My father died when I was 8 years old. For the next 20 or so years I walked the earth confident. If something happened to me then so be it. Then I met my wife. I found that no matter how hard I tried I now feared for her well being. For her life. My son is now 2 years old. Can I even explain the horrendous fear I have that anything will ever happened to him? I don't need to...the parents out there understand.

9:27 PM  
Anonymous Myssi said...

Fifty years and some months ago, my oldest brother was born at 32 weeks gestation. Forty-six years and some months ago, my middle brother was born at 34 weeks gestation. I think of them both as walking, talking miracles and wonder if fighting to live is what made them the stubborn so and so's they are today.
Thanks for what you do, Doc. :-)

11:26 AM  
Anonymous Anonymous said...

In 1922, my great, great aunt a talented artist died of childbed fever 14 days after her son died from a cord incident. That tragedy was so strong, it was passed down through all these generations of my family.

1:30 PM  
Blogger Zoe Brain said...

My son was born 4 weeks premature, back in 2001.

He's now 5, healthy and happy.

I can't have any more children, a medical condition sterilised me about 18 months ago, and since then I've had to have extensive reconstructive surgery.

But after reading this, I'm reminded once more of how blessed I've been, and my heart goes out to those parents who have lost children.

Hugs to them, Zoe

11:15 PM  
Anonymous Anon824 said...

My son was born 8 weeks early in 1982. We knew of his many problems while he was still in the womb . . . renal insufficiency, likely heart defects. So, when the delivery nurse shouted out my name and the neonatologist said 'he's breathing on his own' I could not believe he had survived the C section and he was really alive. From assuming he would not live at all, to hearing that he was breathing . . . talk about a journey of a thousand miles taken in a single step. Now, in an instant, he HAD to live, he just HAD to. Whatever could be done had to be done. The thought that he would die cut me in half. Up and down that day . . finally right before I left to go home the doc told me he had no renal function and could not survive. I went home and laid down on the floor and bawled. I prayed and offered anything just to let him live. The only reason I didnt offer my soul to the devil was because I didnt think of it.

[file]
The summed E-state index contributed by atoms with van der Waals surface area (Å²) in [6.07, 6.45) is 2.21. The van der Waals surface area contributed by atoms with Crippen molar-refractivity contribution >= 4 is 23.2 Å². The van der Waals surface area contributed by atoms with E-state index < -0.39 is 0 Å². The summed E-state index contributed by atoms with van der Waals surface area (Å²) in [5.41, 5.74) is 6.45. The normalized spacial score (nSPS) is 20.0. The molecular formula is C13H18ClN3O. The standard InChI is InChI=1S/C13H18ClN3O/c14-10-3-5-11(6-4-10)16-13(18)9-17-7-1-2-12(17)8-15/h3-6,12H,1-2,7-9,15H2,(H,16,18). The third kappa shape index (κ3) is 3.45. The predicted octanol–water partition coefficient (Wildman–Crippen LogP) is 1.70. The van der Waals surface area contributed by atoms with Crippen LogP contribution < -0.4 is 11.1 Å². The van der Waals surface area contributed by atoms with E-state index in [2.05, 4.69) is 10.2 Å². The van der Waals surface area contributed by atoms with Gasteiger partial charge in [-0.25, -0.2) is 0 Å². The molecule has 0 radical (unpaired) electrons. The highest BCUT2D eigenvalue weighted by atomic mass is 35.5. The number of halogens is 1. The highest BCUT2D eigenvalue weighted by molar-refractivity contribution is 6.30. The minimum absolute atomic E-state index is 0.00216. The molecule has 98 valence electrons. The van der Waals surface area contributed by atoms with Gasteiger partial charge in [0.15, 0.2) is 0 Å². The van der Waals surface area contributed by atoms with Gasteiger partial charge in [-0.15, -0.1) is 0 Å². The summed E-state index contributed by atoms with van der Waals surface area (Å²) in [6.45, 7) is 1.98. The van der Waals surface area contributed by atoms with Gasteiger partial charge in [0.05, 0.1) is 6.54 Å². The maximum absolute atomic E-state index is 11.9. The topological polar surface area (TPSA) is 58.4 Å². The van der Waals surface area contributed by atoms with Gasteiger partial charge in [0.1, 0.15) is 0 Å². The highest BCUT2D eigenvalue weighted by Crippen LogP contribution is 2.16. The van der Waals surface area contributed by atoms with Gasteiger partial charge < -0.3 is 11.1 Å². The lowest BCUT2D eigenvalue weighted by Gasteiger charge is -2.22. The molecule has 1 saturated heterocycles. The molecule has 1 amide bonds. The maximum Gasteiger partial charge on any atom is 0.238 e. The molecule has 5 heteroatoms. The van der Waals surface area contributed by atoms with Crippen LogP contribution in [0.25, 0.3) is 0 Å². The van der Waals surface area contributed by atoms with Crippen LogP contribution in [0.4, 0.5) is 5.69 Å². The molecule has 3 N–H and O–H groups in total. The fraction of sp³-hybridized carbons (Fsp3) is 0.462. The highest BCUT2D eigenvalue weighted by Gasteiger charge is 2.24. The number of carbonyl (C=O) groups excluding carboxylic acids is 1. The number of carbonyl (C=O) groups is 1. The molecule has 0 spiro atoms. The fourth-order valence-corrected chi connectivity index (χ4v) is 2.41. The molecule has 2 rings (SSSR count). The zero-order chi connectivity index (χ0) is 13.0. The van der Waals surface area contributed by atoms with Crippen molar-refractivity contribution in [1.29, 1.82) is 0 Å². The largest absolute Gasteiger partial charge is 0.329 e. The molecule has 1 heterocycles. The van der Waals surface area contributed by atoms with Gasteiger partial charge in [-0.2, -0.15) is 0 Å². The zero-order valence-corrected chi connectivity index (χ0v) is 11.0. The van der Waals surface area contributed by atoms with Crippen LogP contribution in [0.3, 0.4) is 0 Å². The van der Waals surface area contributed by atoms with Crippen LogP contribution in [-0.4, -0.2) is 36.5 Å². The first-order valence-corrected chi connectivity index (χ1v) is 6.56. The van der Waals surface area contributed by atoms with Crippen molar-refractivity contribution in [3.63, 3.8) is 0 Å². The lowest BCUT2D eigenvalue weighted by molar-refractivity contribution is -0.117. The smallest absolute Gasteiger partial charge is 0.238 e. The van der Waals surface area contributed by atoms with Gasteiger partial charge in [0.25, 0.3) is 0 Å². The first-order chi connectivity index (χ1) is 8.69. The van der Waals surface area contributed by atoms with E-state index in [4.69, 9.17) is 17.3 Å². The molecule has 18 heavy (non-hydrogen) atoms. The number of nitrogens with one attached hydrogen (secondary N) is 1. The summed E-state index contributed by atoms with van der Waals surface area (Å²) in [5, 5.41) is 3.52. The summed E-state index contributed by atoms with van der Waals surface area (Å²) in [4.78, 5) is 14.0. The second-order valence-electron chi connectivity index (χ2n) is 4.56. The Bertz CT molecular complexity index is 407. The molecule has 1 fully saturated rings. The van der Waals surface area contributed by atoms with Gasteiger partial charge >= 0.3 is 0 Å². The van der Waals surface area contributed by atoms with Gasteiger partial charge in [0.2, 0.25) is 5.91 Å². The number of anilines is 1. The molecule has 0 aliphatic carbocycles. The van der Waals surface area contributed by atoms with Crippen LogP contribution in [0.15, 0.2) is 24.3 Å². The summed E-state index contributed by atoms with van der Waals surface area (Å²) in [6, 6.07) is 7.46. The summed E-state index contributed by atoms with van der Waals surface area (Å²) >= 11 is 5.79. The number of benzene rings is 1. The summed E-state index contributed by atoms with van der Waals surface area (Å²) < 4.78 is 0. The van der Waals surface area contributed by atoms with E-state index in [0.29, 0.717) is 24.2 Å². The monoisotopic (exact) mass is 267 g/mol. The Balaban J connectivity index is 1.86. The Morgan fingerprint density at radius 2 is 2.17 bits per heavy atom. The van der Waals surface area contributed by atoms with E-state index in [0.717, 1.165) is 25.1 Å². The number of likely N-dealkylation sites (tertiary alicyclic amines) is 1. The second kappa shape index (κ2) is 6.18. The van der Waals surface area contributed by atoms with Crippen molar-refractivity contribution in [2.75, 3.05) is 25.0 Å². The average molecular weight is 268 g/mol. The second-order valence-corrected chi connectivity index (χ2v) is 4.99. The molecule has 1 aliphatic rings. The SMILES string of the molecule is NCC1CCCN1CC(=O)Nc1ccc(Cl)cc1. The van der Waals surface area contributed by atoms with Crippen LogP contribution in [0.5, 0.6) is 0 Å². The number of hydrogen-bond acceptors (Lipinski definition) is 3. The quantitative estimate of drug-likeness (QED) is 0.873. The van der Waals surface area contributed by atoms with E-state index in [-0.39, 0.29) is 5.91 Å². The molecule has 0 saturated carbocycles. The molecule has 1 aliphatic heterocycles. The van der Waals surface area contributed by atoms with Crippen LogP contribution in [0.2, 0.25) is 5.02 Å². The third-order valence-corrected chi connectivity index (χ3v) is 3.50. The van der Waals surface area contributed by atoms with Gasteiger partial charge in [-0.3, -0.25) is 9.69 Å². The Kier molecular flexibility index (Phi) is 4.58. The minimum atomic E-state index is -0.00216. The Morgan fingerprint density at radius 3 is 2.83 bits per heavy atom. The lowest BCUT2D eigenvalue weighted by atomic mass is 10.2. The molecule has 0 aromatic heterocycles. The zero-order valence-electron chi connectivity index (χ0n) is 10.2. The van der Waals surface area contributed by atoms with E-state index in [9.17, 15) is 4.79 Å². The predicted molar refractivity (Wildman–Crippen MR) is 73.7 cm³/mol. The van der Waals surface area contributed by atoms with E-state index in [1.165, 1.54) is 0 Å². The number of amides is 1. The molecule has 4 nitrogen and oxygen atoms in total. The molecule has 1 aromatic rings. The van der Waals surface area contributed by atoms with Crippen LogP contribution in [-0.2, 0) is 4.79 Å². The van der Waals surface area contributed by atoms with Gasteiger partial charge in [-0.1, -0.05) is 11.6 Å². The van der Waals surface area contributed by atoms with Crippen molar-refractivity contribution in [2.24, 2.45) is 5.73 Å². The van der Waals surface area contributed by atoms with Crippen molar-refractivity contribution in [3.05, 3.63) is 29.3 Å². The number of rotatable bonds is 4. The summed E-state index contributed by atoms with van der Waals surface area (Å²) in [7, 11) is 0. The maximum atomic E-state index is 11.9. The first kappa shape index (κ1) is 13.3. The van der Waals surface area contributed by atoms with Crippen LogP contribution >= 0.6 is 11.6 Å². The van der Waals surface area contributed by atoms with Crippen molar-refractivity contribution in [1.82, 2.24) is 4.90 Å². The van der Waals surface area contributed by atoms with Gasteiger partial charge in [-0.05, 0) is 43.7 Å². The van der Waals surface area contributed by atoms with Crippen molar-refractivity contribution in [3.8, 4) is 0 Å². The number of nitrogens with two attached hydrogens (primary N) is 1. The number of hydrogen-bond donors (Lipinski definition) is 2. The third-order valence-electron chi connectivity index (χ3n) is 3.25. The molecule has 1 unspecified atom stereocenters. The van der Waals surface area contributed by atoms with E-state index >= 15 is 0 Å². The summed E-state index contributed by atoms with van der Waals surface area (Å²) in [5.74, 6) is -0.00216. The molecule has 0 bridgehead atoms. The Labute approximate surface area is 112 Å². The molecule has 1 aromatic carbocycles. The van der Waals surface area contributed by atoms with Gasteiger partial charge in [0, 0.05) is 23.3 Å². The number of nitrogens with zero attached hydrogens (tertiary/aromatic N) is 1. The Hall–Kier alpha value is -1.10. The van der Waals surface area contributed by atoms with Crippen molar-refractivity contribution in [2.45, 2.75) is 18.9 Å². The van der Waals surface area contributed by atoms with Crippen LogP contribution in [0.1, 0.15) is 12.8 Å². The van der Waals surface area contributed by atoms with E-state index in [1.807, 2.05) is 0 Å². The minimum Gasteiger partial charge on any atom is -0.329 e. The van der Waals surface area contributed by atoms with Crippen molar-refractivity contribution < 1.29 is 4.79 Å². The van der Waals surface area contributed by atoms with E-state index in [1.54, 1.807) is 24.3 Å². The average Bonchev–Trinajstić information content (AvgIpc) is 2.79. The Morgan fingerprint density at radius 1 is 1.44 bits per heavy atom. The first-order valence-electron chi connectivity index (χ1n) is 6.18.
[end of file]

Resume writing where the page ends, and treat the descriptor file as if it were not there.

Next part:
My son is 24 now. Sure, he has health problems, but he is smart and funny, loves movies and art, and plays the piano and writes music.

I've learned more about life from him than he has learned from me.

4:26 PM  
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1:30 AM